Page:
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Last year, at the beginning of my senior year of high school, my mother was diagnosed with stage II breast cancer. As my only parent, this diagnosis frightened but at the same time, I knew I needed to put on a brave face and be there to support my mom. Within a few weeks of her chemo treatment, my mom’s hair started to fall out, and I could see that she was becoming self-conscious about her appearance. The following week, a few of my close friends and I shaved our heads for breast cancer awareness and, of course, to support my mom. I wanted her to know that she is beautiful and that she is not alone in this journey. My mom decided that she did not want cancer to control her life, so she decided to shave her entire head before chemo caused all of her hair to fall out. The next few months were rough, but my mom’s a strong-willed woman. I’m happy to say after seven months of chemotherapy, my mom is cancer-free.
In 2011, I was diagnosed with an advanced stage of breast cancer. Like any other diagnosed patient, I was shocked. At 25 years old, I was living my life in the city h my friends and held a stable job. While I want to say that I didn’t let my diagnosis control my life, it put my life on pause. I wanted to hide my diagnosis from others, because I did not want to be defined by my diagnosis. I had the mentality that if I officially told others, everything would become too real. I had my radiation surgery scheduled a few weeks after my diagnosis; a week before my surgery, my anxiety overwhelmed me and my roommates confronted me about their growing concern for me. I came clean and told them. It was extremely hard, but at the same time, it lifted a weight from my shoulders. I realized that I needed people to support me and that I did not need to be alone on my journey. After the surgery and several months of chemotherapy, I have been cancer-free for nearly ten years.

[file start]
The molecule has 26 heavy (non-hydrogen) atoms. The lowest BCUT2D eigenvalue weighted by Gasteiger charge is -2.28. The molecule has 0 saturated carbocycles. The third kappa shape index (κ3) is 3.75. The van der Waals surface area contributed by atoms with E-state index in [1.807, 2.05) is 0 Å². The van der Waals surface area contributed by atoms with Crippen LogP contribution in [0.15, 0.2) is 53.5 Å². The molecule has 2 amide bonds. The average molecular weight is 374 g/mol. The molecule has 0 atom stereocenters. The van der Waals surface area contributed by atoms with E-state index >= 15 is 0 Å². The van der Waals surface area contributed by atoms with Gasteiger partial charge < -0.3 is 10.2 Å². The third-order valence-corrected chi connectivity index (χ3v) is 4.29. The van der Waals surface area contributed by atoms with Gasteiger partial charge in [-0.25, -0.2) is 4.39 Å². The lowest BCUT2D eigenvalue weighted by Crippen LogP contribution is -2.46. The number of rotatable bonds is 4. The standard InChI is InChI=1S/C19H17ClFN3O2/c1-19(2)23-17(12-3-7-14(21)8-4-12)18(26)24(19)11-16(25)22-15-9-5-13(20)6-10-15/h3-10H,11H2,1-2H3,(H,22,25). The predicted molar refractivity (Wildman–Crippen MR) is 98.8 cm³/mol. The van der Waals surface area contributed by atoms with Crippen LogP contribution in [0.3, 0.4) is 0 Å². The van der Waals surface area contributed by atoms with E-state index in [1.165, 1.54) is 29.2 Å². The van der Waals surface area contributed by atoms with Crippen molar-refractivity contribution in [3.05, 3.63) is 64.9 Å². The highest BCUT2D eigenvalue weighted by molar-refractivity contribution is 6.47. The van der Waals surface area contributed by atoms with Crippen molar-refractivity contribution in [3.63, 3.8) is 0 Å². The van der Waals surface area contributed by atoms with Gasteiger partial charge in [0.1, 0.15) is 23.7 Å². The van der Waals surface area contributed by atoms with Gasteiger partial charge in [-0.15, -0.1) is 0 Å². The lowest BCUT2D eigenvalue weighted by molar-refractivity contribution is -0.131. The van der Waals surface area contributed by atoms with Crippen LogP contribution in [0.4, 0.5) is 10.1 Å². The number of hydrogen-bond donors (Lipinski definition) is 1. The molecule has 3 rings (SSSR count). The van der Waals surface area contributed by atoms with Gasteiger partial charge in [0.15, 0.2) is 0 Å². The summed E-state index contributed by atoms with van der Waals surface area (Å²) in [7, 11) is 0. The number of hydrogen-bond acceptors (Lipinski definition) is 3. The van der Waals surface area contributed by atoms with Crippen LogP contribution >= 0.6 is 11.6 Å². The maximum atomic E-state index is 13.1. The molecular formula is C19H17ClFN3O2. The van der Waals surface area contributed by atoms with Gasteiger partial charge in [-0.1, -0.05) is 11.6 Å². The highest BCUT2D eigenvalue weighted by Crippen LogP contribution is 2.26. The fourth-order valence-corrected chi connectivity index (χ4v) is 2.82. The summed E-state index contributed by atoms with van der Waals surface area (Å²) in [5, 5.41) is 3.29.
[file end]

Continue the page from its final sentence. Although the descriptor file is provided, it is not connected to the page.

I was recently diagnosed with stage I breast cancer. While I am glad that I was diagnosed in an early stage, I am still very scared. I have my surgery next weekend and I’m not sure what to expect. My family and close friends have been very supportive, but at the same time, none of them understand how I really feel. If any of you could give me any advice, I would really appreciate it.
While I may not be a survivor nor patient, I became a part of this online community to become more informed about breast cancer. Reading through all of your stories has been truly inspiring, and I wish all of you the best.
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